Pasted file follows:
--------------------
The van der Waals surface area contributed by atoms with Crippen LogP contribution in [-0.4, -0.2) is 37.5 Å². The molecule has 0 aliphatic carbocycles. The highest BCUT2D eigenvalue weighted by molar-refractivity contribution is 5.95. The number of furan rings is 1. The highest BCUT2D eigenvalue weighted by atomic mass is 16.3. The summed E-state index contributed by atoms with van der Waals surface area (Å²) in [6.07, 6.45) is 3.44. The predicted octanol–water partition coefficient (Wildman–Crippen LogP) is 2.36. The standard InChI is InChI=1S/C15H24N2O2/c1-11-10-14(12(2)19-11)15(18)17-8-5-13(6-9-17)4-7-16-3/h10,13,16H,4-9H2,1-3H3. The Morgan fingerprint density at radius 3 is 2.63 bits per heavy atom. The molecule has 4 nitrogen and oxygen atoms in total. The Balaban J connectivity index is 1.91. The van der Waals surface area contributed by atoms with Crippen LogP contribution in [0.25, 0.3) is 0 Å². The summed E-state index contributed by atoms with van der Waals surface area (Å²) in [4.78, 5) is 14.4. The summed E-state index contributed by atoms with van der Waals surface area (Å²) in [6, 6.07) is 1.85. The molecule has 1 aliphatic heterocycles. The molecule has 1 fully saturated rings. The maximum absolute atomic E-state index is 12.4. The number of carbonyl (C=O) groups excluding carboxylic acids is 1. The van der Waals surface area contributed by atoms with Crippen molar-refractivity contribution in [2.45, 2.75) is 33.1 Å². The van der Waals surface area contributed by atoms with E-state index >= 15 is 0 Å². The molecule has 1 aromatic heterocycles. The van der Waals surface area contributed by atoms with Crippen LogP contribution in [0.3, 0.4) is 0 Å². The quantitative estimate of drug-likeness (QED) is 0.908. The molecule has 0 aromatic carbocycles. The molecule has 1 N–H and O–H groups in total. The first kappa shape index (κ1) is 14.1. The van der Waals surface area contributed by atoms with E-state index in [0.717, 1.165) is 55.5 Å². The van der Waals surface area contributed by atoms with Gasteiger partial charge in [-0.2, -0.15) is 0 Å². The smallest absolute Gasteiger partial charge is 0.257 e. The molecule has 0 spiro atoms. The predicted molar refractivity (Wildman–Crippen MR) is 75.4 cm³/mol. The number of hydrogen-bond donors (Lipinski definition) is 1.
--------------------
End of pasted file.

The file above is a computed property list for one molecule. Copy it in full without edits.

The van der Waals surface area contributed by atoms with Crippen LogP contribution in [-0.4, -0.2) is 37.5 Å². The molecule has 0 aliphatic carbocycles. The highest BCUT2D eigenvalue weighted by molar-refractivity contribution is 5.95. The number of furan rings is 1. The highest BCUT2D eigenvalue weighted by atomic mass is 16.3. The summed E-state index contributed by atoms with van der Waals surface area (Å²) in [6.07, 6.45) is 3.44. The predicted octanol–water partition coefficient (Wildman–Crippen LogP) is 2.36. The standard InChI is InChI=1S/C15H24N2O2/c1-11-10-14(12(2)19-11)15(18)17-8-5-13(6-9-17)4-7-16-3/h10,13,16H,4-9H2,1-3H3. The Morgan fingerprint density at radius 3 is 2.63 bits per heavy atom. The molecule has 4 nitrogen and oxygen atoms in total. The Balaban J connectivity index is 1.91. The van der Waals surface area contributed by atoms with Crippen LogP contribution in [0.25, 0.3) is 0 Å². The summed E-state index contributed by atoms with van der Waals surface area (Å²) in [4.78, 5) is 14.4. The summed E-state index contributed by atoms with van der Waals surface area (Å²) in [6, 6.07) is 1.85. The molecule has 1 aliphatic heterocycles. The molecule has 1 fully saturated rings. The maximum absolute atomic E-state index is 12.4. The number of carbonyl (C=O) groups excluding carboxylic acids is 1. The van der Waals surface area contributed by atoms with Crippen molar-refractivity contribution in [2.45, 2.75) is 33.1 Å². The van der Waals surface area contributed by atoms with E-state index >= 15 is 0 Å². The molecule has 1 aromatic heterocycles. The van der Waals surface area contributed by atoms with Crippen LogP contribution in [0.3, 0.4) is 0 Å². The quantitative estimate of drug-likeness (QED) is 0.908. The molecule has 0 aromatic carbocycles. The molecule has 1 N–H and O–H groups in total. The first kappa shape index (κ1) is 14.1. The van der Waals surface area contributed by atoms with E-state index in [0.717, 1.165) is 55.5 Å². The van der Waals surface area contributed by atoms with Gasteiger partial charge in [-0.2, -0.15) is 0 Å². The smallest absolute Gasteiger partial charge is 0.257 e. The molecule has 0 spiro atoms. The predicted molar refractivity (Wildman–Crippen MR) is 75.4 cm³/mol. The number of hydrogen-bond donors (Lipinski definition) is 1.